Comparing apples with oranges

The Climate Group has posted an interesting story on its website and has been tweeting a key graph from the piece of work (below) with the attached text saying “From 2000 to 2012, wind and solar energy increased respectively 16-fold and 49-fold”.

Climate Group Image

The story is headed “Wind and Solar Power is Catching up with Nuclear” and argues correctly that the global installed capacity of these two new sources of electricity are catching up with nuclear. Although the article concludes with the sobering reality that actual generation from wind and solar are still just a fraction of that from nuclear, the headline and certainly the tweets are somewhat misleading.

Both wind and solar have very low on-stream factors, something like 30% and 20% respectively in the USA, whereas nuclear is close to 90%. This means that although 1 GW of solar can deliver up to 1 GW of output, this is highly intermittent, needs considerable backup and results in an average output of only 200 MW (with a low of zero half the time). By contrast a 1 GW nuclear power station is on stream most of the time and delivers about 1 GW 24/7 throughout the year. Therefore, comparing solar or wind capacity with nuclear capacity gives little insight into the actual energy being generated, which is really the point of any comparison in the first instance. The global generating picture actually looks like this (Source: BP Statistical Review of World Energy 2014);

Generation by source

Wind, but particularly solar generation are still only a fraction of nuclear generation, even with the global nuclear turndown following Fukushima. Interestingly, both wind and solar are only rising at about the same rate that nuclear did in the 1960s and 1970s, so we might expect another 30+ years before they reach the level that nuclear is at today, at least in terms of actual generation.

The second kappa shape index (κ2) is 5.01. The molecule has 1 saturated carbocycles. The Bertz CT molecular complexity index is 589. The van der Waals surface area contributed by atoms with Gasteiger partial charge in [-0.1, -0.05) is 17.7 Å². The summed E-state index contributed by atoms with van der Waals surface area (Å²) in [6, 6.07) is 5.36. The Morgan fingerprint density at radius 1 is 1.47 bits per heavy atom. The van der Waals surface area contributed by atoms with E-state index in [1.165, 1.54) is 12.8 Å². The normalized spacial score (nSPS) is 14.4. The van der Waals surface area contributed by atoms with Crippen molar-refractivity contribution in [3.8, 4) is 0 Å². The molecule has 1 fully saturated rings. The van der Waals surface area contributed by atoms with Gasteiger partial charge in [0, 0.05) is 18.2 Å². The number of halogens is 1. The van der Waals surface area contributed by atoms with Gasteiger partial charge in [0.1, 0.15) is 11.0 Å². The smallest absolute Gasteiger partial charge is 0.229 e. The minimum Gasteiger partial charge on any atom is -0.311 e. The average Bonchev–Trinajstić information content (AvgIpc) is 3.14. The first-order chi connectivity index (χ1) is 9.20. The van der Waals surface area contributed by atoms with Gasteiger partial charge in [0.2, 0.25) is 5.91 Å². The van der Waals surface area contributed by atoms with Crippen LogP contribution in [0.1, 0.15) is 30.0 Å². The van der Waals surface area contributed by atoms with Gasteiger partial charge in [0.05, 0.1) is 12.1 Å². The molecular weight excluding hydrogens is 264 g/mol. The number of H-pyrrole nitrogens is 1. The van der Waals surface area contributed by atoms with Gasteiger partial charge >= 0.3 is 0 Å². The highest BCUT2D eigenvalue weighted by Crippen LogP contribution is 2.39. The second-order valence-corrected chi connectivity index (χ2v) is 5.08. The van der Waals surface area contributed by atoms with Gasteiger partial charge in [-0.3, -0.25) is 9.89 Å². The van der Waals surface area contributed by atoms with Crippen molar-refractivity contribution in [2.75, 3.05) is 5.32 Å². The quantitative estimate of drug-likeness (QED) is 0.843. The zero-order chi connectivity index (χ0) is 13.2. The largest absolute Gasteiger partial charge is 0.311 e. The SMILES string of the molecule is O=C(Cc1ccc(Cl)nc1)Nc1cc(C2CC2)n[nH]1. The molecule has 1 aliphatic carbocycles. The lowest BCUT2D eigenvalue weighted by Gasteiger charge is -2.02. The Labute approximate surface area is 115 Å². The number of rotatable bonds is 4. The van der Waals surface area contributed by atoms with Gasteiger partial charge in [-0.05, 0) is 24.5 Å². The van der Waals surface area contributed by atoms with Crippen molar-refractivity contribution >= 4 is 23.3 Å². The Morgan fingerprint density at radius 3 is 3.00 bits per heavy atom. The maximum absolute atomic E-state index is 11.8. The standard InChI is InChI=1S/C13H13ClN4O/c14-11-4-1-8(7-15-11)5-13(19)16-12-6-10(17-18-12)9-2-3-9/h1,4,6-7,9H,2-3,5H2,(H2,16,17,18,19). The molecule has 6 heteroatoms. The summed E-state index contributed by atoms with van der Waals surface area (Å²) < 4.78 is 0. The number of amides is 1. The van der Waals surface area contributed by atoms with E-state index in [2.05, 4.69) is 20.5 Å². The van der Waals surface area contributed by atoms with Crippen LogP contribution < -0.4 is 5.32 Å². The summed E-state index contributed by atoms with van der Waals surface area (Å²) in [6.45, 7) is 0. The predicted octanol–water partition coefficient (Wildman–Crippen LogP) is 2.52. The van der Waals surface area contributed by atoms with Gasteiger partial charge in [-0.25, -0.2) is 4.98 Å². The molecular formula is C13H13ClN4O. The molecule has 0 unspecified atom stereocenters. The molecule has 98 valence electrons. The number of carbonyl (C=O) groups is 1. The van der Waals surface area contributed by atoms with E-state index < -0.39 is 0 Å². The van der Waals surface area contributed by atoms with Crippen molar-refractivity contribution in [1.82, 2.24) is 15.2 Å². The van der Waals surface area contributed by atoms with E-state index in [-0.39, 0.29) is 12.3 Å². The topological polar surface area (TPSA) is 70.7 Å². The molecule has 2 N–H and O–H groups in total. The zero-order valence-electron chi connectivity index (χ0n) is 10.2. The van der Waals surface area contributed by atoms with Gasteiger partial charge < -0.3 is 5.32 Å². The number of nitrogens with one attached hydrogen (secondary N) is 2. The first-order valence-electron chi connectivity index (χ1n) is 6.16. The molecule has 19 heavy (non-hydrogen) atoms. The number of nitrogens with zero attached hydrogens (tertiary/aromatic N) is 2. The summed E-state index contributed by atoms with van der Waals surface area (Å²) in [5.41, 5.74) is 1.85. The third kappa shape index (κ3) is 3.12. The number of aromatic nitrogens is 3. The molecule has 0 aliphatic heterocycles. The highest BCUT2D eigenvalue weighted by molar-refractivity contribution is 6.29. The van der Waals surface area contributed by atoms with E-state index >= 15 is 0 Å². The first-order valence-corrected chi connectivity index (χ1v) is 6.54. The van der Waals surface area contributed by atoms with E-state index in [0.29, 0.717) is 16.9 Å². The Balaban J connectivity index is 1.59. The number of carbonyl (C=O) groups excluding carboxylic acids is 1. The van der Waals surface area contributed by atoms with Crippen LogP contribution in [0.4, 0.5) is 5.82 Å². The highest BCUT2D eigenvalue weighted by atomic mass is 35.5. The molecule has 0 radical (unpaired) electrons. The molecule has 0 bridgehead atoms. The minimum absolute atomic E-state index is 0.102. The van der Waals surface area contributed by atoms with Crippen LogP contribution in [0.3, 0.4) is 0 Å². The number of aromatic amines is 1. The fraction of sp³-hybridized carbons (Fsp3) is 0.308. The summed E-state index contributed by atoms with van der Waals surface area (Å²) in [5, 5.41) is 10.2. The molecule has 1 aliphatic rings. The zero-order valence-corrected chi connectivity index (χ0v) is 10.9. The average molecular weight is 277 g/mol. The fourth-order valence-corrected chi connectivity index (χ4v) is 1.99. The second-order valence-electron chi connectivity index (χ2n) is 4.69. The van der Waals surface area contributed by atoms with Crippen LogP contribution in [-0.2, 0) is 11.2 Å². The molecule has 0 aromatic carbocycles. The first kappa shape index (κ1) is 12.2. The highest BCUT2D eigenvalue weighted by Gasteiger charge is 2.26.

The comparison of capacity rather than generation has become a staple of the renewable energy industry. Both coal and nuclear provide base load electricity and have very high on-stream factors. Depending on the national circumstances, natural gas may be base load and therefore also have a high on-stream factor, but in the USA it has been closer to 50% as it is quite often used intermittently to match the variability of renewables and the peaks in demand from customers (e.g. early evenings when people come home from work and cook dinner). This is because of the ease with which natural gas generation can be dispatched into or removed from the grid. However, natural gas is also becoming baseload in some parts of the USA given the price of gas and the closure of older coal plants.

Capacity comparisons look great in that they can make it appear that vast amounts of renewable energy is entering the energy mix when in fact that is not the case, at least not to the extent implied. Renewable energy will undoubtedly have its day, but like nuclear and even fossil fuels before it, a generation or two will likely have to pass before we can note its significant impact and possibly even its eventual dominance in the power sector.